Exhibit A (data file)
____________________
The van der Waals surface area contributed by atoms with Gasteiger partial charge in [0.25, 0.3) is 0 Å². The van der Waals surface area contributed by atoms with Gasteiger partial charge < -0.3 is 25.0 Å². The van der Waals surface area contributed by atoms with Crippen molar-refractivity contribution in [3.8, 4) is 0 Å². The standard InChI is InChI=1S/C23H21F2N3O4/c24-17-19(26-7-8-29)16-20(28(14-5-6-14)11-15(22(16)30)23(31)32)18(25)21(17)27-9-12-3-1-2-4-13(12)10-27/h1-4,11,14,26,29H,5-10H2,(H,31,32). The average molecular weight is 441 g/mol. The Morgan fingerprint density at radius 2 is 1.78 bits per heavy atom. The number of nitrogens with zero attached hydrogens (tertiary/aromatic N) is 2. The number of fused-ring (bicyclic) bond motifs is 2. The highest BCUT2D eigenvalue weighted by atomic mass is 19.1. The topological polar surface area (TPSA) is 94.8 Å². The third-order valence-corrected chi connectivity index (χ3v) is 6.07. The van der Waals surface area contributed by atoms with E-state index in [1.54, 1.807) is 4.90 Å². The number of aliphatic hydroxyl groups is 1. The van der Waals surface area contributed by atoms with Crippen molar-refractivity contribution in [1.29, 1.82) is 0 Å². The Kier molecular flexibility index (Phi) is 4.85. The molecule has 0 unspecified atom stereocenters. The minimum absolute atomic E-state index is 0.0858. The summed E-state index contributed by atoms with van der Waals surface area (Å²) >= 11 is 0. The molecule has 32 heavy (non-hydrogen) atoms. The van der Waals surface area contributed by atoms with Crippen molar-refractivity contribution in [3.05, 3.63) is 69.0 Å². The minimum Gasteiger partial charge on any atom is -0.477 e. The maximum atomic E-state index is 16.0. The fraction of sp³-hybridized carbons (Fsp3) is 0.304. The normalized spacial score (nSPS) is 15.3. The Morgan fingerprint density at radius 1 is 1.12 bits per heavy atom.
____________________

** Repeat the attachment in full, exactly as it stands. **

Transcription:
The van der Waals surface area contributed by atoms with Gasteiger partial charge in [0.25, 0.3) is 0 Å². The van der Waals surface area contributed by atoms with Gasteiger partial charge < -0.3 is 25.0 Å². The van der Waals surface area contributed by atoms with Crippen molar-refractivity contribution in [3.8, 4) is 0 Å². The standard InChI is InChI=1S/C23H21F2N3O4/c24-17-19(26-7-8-29)16-20(28(14-5-6-14)11-15(22(16)30)23(31)32)18(25)21(17)27-9-12-3-1-2-4-13(12)10-27/h1-4,11,14,26,29H,5-10H2,(H,31,32). The average molecular weight is 441 g/mol. The Morgan fingerprint density at radius 2 is 1.78 bits per heavy atom. The number of nitrogens with zero attached hydrogens (tertiary/aromatic N) is 2. The number of fused-ring (bicyclic) bond motifs is 2. The highest BCUT2D eigenvalue weighted by atomic mass is 19.1. The topological polar surface area (TPSA) is 94.8 Å². The third-order valence-corrected chi connectivity index (χ3v) is 6.07. The van der Waals surface area contributed by atoms with E-state index in [1.54, 1.807) is 4.90 Å². The number of aliphatic hydroxyl groups is 1. The van der Waals surface area contributed by atoms with Crippen molar-refractivity contribution in [1.29, 1.82) is 0 Å². The Kier molecular flexibility index (Phi) is 4.85. The molecule has 0 unspecified atom stereocenters. The minimum absolute atomic E-state index is 0.0858. The summed E-state index contributed by atoms with van der Waals surface area (Å²) >= 11 is 0. The molecule has 32 heavy (non-hydrogen) atoms. The van der Waals surface area contributed by atoms with Crippen molar-refractivity contribution in [3.05, 3.63) is 69.0 Å². The minimum Gasteiger partial charge on any atom is -0.477 e. The maximum atomic E-state index is 16.0. The fraction of sp³-hybridized carbons (Fsp3) is 0.304. The normalized spacial score (nSPS) is 15.3. The Morgan fingerprint density at radius 1 is 1.12 bits per heavy atom.